Monday, November 25, 2013

Interview: Josh Stallings (author of ONE MORE BODY)

Josh Stallings is author of the critically acclaimed Moses McGuire crime books. This latest book is All The Wild Children a noir memoir.

He has been in no particular order, a film editor, taxi driver, criminal, father, husband, club bouncer, a trailer editor, a screen writer, a bad actor and a good friend.

He lives in the city of his birth, Los Angeles with his wife Erika, two dogs and a cat.

Josh was kind enough to take time out from his writing to answer some questions I had bout his new book ONE MORE BODY and the Moses McGuire series in general. (author bio and pic from
(Josh) First of all, I’m a big fan ever since BEAUTIFUL NAKED AND DEAD knocked my literary socks off, thanks for taking the time to hang out on the blog.
(Josh Stallings) Thanks for asking me over. I’ll try not to track too much blood or mud into your clean blog.
ONE MORE BODY is the third Moses McGuire book, apart from ALL THE WILD CHILDREN, do you think you’ll write more outside of this character?
Yes, I’m ready to stretch a bit outside Mose’s world. I have written a few short stories, one called Blow Jobs appears in the new Beat To A Pulp: Hardboiled 3. I’m damn proud of it. I have had a few other short pieces make it in to anthologies this year. I am in the early stages of a new stand-alone crime novel. I think Moses has been beat hard enough, he deserves a rest.
One More BodyThe Moses McGuire books are loaded with iconic scenes and ONE MORE BODY is no different, where do you draw inspiration for these pivotal events in the books (in the case of ONE MORE BODY I’m referring to a blood drenched teen with sickly sweet watery red dripping from her pigtails)?
Everything I write comes from an organic character driven place. When I sat down to write ONE MORE BODY I did a lot of research on child prostitution and trafficking in the US. I knew I didn’t want Freedom to simply be a victim, so I looked into child soldiers, I wanted to see what it took to turn an ordinary kid into a killer. Above my desk I wrote “They should have killed the girl.” It was a working subtitle to keep me on track with her. So when we come to the image you mentioned, she isn’t blood soaked for shock value, it is the natural landing place of her trajectory.
Moses is a knight in rusty armour; he’s not a shiny squeaky clean protagonist with the world at his feet, more-so a deeply flawed yet endearing character with a heart of gold and fist full of steel. How important is it to write a character who can traverse the seedy underbelly of society whilst still providing a link to the law?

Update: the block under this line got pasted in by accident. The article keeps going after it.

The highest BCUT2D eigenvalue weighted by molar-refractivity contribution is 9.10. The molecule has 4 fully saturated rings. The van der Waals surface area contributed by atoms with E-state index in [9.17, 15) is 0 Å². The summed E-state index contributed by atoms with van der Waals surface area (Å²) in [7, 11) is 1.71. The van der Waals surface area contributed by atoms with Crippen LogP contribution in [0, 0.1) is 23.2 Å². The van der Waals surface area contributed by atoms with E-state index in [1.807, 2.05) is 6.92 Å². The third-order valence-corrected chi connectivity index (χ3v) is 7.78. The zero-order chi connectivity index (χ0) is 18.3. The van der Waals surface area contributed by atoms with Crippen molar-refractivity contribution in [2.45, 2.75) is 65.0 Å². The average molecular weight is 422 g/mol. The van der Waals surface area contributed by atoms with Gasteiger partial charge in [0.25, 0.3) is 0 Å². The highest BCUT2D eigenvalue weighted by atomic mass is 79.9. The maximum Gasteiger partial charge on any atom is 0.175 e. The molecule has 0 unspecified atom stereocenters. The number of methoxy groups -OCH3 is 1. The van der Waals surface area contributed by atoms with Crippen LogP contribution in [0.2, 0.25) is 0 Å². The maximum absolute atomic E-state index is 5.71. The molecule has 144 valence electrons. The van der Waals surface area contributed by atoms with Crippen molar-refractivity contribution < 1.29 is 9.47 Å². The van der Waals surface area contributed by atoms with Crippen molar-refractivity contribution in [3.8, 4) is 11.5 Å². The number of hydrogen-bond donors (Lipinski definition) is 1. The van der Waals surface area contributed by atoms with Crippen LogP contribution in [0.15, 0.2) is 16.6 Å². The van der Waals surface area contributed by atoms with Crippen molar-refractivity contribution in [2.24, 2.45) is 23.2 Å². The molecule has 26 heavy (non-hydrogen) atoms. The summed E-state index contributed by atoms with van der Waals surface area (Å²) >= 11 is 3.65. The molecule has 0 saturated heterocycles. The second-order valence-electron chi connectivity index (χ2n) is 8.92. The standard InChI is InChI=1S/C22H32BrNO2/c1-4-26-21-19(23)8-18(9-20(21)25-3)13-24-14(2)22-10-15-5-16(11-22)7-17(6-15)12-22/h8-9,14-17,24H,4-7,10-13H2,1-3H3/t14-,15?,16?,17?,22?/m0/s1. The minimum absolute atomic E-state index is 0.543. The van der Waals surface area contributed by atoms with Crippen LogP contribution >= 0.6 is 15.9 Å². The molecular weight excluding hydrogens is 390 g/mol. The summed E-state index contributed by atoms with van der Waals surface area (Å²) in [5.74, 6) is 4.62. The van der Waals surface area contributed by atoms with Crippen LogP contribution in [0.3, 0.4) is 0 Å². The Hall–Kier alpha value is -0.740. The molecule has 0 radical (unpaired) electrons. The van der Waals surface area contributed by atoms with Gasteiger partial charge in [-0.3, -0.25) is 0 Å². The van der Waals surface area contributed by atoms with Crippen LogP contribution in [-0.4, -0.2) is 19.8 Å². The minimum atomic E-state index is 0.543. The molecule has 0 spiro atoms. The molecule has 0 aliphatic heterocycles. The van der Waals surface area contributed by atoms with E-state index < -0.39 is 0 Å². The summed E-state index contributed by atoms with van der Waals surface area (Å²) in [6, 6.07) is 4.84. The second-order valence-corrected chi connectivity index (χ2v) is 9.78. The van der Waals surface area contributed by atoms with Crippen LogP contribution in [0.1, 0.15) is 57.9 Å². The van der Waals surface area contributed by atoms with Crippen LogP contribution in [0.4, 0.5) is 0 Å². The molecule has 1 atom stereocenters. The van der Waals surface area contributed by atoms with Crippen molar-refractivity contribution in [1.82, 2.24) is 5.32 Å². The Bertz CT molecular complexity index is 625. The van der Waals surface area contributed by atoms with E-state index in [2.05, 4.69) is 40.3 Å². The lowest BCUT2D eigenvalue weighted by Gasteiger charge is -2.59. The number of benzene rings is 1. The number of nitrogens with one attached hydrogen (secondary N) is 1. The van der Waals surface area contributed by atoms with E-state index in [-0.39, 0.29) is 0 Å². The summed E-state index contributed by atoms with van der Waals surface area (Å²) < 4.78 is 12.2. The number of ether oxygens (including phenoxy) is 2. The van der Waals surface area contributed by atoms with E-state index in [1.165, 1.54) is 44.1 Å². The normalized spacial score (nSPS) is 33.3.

Moses’s link to the law is weak at best. They use him and he uses them, I think it helps keep him out of jail so I can have him in another book. One reoccurring story line is that Moses has had two strikes and lives in a three strike law state. Here in California if you are convicted of three felonies you get an automatic life sentence. The cops use this to manipulate Moses and he runs always under the fear that if he surfaces they can take him down. As for his knightly characteristics, Moses has a deeply seated moral code, but it is one neither he nor those around him can quite live up to. The concept is taken from Raymond Chandler and moved into a seedier modern setting. Marlowe was the first tarnished knight I read, and feels like a centre piece of the hard-boiled books I love.
The characters in each of the three Moses McGuire books are very well written and instantly believable, are these characters moulded on anyone in particular?

Yes. Ok, I should say more. Um, yes, they are. Here is the deal, many of the characters are based on people I met when I was younger, or those I meet doing research. But that is only a starting point. I meet someone, then later I wonder how would they react to having “x” happen to them, how would it change them? I studied theatre, and although I was a bad actor, I learned tons about how characters are built. Plays are a great learning ground for creating characters. You look at what Mamet does, or Shakespeare did with dialogue only, creating a richness of character and relationships, it’s rather stunning.

If you could describe ONE MORE BODY in one sentence what would it be?

Moses McGuire sets off to rescue a trafficked girl, and winds up saving himself.

What’s next for Josh Stallings?
Writing, writing and more writing. I want to continually raise my game as a writer and the only way I know to do that is to keep pounding out words. This next year I’m on track with the stand alone novel, and I hope to write some more short stories. Regardless of what I write, I will be pounding keys. Some days I write, other days I type - both seem important to my process. Sometimes I need to write a shit idea and toss it away to get to the good idea.

No comments:

Post a Comment